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A preview of policy discussions of inflation

This chapter has focused on how inflation is measured, historical experience with inflation, how to adjust nominal variables into real ones, how inflation affects the economy, and how indexing works. The causes of inflation have barely been hinted at, and government policies to deal with inflation have not been addressed at all. These issues will be taken up in depth in other chapters. However, it is useful to offer a preview here.

The cause of inflation can be summed up in one sentence: Too many dollars chasing too few goods. The great surges of inflation early in the twentieth century came after wars, which are a time when government spending is very high, but consumers have little to buy, because production is going to the war effort. Governments also commonly impose price controls during wartime. After the war, the price controls end and pent-up buying power surges forth, driving up inflation. On the other hand, if too few dollars are chasing too many goods, then inflation will decline or even turn into deflation. Therefore, slowdowns in economic activity, as in major recessions and the Great Depression, are typically associated with a reduction in inflation or even outright deflation.

The policy implications are clear. If inflation is to be avoided, the amount of purchasing power in the economy must grow at roughly the same rate as the production of goods. Macroeconomic policies that the government can use to affect the amount of purchasing power—through taxes, spending, and regulation of interest rates and credit—can thus cause inflation to rise or reduce inflation to lower levels.

A $550 million loaf of bread?

As we will learn in Money and Banking , the existence of money provides enormous benefits to an economy. In a real sense, money is the lubrication that enhances the workings of markets. Money makes transactions easier. It allows people to find employment producing one product, then use the money earned to purchase the other products they need to live on. However, too much money in circulation can lead to inflation. Extreme cases of governments recklessly printing money lead to hyperinflation. Inflation reduces the value of money. Hyperinflation, because money loses value so quickly, ultimately results in people no longer using money. The economy reverts to barter, or it adopts another country’s more stable currency, like U.S. dollars. In the meantime, the economy literally falls apart as people leave jobs and fend for themselves because it is not worth the time to work for money that will be worthless in a few days.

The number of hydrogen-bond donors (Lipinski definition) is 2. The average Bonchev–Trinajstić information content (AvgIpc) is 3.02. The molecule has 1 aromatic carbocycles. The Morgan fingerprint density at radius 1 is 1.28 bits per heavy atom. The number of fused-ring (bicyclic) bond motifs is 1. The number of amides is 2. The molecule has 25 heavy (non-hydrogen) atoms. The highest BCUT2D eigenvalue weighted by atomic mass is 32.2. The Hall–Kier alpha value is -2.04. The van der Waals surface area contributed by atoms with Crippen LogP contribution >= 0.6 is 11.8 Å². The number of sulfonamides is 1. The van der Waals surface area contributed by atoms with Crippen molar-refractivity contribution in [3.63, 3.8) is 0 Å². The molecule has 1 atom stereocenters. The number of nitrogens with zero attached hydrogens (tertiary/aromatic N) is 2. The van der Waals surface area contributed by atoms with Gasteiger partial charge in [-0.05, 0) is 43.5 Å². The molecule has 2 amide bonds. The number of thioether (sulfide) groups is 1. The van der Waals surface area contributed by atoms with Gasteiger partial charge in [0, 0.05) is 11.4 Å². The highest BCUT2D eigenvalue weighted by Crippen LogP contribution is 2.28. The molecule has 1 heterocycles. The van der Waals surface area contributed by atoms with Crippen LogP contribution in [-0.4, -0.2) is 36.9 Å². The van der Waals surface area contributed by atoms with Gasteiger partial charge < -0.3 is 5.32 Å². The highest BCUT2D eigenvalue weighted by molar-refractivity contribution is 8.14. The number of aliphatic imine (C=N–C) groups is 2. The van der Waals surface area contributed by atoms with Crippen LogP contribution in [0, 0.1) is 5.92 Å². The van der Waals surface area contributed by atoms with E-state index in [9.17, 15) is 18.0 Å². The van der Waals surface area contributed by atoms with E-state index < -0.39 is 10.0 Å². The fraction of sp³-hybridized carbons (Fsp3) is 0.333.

Only national governments have the power to cause hyperinflation. Hyperinflation typically happens when government faces extraordinary demands for spending, which it cannot finance by taxes or borrowing. The only option is to print money—more and more of it. With more money in circulation chasing the same amount (or even less) goods and services, the only result is higher and higher prices until the economy and/or the government collapses. This is why economists are generally wary of letting inflation get out of control.

Key concepts and summary

A payment is said to be indexed if it is automatically adjusted for inflation. Examples of indexing in the private sector include wage contracts with cost-of-living adjustments (COLAs) and loan agreements like adjustable-rate mortgages (ARMs). Examples of indexing in the public sector include tax brackets and Social Security payments.


If inflation rises unexpectedly by 5%, indicate for each of the following whether the economic actor is helped, hurt, or unaffected:

  1. A union member with a COLA wage contract
  2. Someone with a large stash of cash in a safe deposit box
  3. A bank lending money at a fixed rate of interest
  4. A person who is not due to receive a pay raise for another 11 months

Got questions? Get instant answers now!

Rosalie the Retiree knows that when she retires in 16 years, her company will give her a one-time payment of $20,000. However, if the inflation rate is 6% per year, how much buying power will that $20,000 have when measured in today’s dollars? Hint : Start by calculating the rise in the price level over the 16 years.

Got questions? Get instant answers now!


Wines, Michael. “How Bad is Inflation in Zimbabwe?” The New York Times , May 2, 2006. http://www.nytimes.com/2006/05/02/world/africa/02zimbabwe.html?pagewanted=all&_r=0.

Hanke, Steve H. “R.I.P. Zimbabwe Dollar.” CATO Institute . Accessed December 31, 2013. http://www.cato.org/zimbabwe.

Massachusetts Institute of Technology. 2015. "Billion Prices Project." Accessed March 4, 2015. http://bpp.mit.edu/usa/.

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